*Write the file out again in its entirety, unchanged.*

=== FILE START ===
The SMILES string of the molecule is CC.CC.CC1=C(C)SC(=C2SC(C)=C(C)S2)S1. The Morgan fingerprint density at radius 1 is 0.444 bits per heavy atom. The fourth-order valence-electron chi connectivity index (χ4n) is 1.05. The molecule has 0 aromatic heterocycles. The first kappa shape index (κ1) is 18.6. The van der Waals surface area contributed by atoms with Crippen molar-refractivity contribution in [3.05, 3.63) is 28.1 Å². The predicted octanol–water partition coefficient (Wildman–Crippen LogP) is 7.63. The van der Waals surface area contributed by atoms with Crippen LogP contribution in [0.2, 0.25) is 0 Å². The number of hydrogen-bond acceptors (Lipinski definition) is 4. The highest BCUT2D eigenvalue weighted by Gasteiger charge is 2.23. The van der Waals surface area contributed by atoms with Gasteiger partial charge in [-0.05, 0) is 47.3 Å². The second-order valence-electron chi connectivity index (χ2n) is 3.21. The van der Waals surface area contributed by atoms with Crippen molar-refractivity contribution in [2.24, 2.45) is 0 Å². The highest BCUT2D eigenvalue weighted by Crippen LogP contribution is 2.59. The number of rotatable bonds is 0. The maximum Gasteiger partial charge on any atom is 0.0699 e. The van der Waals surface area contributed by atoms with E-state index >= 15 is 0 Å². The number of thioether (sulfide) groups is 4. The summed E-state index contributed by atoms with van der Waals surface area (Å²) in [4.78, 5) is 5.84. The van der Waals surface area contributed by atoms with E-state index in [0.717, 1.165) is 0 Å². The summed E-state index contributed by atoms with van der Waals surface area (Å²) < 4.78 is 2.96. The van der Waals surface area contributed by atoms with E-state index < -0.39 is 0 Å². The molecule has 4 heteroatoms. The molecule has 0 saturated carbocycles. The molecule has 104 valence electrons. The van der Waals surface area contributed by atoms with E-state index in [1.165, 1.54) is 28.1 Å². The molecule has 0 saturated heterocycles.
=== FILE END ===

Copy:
The SMILES string of the molecule is CC.CC.CC1=C(C)SC(=C2SC(C)=C(C)S2)S1. The Morgan fingerprint density at radius 1 is 0.444 bits per heavy atom. The fourth-order valence-electron chi connectivity index (χ4n) is 1.05. The molecule has 0 aromatic heterocycles. The first kappa shape index (κ1) is 18.6. The van der Waals surface area contributed by atoms with Crippen molar-refractivity contribution in [3.05, 3.63) is 28.1 Å². The predicted octanol–water partition coefficient (Wildman–Crippen LogP) is 7.63. The van der Waals surface area contributed by atoms with Crippen LogP contribution in [0.2, 0.25) is 0 Å². The number of hydrogen-bond acceptors (Lipinski definition) is 4. The highest BCUT2D eigenvalue weighted by Gasteiger charge is 2.23. The van der Waals surface area contributed by atoms with Gasteiger partial charge in [-0.05, 0) is 47.3 Å². The second-order valence-electron chi connectivity index (χ2n) is 3.21. The van der Waals surface area contributed by atoms with Crippen molar-refractivity contribution in [2.24, 2.45) is 0 Å². The highest BCUT2D eigenvalue weighted by Crippen LogP contribution is 2.59. The number of rotatable bonds is 0. The maximum Gasteiger partial charge on any atom is 0.0699 e. The van der Waals surface area contributed by atoms with E-state index >= 15 is 0 Å². The number of thioether (sulfide) groups is 4. The summed E-state index contributed by atoms with van der Waals surface area (Å²) in [4.78, 5) is 5.84. The van der Waals surface area contributed by atoms with E-state index in [0.717, 1.165) is 0 Å². The summed E-state index contributed by atoms with van der Waals surface area (Å²) < 4.78 is 2.96. The van der Waals surface area contributed by atoms with E-state index < -0.39 is 0 Å². The molecule has 4 heteroatoms. The molecule has 0 saturated carbocycles. The molecule has 104 valence electrons. The van der Waals surface area contributed by atoms with E-state index in [1.165, 1.54) is 28.1 Å². The molecule has 0 saturated heterocycles.